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From Gianugo Rabellino <>
Subject Re: W3C XML Processing working group
Date Mon, 02 Jan 2006 00:22:55 GMT
On 1/1/06, Michael Wechner <> wrote:
> >
> >I'm not that much interested into yet another DSL expressed in XML,
> >and I don't feel alone at all. Actually I'd much rather drift towards
> >a programmatic pipeline API.
> >
> what do you mean by a programmatic pipeline API?

Uhm, part of the story is on my blog[1] but I'll give you an excerpt
and save you a click ;-)

It strikes me how, in early 2006, people are still thinking that
another XML domain-specific language is the way to go. We are all
learning the hard way how the XML verbiage has been useless and, to
some extents, detrimental: from Jelly onwards (and yes, I deserve some
blame as well) it became crystal clear how programming in XML leads to
unmaintainable, opaque and unreadable stuff. The fake myth that XML
can be written by grandmas, coupled with the low entry barrier in
creating new languages (no compiler's compiler needed, yay!) has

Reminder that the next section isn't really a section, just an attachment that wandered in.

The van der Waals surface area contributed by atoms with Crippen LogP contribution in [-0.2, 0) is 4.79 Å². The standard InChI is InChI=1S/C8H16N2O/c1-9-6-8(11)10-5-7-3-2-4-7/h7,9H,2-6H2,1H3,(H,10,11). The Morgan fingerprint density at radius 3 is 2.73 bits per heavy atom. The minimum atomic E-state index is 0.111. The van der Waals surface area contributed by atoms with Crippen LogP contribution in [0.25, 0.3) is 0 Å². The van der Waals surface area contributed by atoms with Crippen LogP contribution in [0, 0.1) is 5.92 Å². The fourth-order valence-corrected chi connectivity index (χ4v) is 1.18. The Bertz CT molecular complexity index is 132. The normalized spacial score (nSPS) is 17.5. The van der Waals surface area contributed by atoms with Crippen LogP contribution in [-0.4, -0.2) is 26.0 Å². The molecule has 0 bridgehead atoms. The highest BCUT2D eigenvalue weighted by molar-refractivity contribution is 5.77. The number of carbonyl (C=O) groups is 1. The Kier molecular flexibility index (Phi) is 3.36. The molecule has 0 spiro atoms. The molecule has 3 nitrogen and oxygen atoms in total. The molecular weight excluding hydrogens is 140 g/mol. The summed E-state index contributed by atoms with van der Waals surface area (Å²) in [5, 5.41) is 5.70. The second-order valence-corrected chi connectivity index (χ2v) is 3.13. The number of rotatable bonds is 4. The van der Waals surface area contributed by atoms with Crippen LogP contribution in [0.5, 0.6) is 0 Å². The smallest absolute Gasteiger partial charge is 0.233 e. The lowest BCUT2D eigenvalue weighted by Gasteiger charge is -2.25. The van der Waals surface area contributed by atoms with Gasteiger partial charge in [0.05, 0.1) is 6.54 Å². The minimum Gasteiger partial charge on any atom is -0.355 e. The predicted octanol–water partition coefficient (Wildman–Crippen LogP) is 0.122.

produced a plethora of half-baked solutions that just don't get how
grandmas aren't going to code anyway, while angle brackets get heavily
in the way of anyone who understands even just the basics of

Now, don't get me wrong: XML is great when properly used. That is,
data (some grandmas might even write data at a certain point),
information interchange and tool-oriented stuff. But please, pretty
please, when talking about programming (that is, data processing and
component connections), take those angle brackets out of the picture
and give us the power of effective syntaxes. There might be some
exceptions: transformation languages such as XSLT, having to deal with
XML all the way, are consistently expressed in XML, but that's not the
case for XML pipelines.

Pipelines are about connecting, chaining, concatenating: there's
nothing there that needs XML to be expressed. It's meta-XML, in a way,
a side order to the main XML dish. What we (well, I at least) need are
APIs: a standard and effective way to tie XML processing components
together so that data manipulation can work in a multistage
environment. We then need some machinery around it that provides
transparent adapters between the different XML processing world (SAX,
DOM, StAX) and we could definitely use some services (logging,
management, security) on top of it. But we don't need XML for that. We
might want to use it at a later point, as a sort of wrapper around the
pipeline language if, and only if, there is a clear need for tooling
that could use a well-established and easy to parse data format, but
please save our aging eyes and our carpal tunnels from angle brackets
whenever possible.

Gianugo Rabellino
Pro-netics s.r.l. -
Orixo, the XML business alliance:
(blogging at

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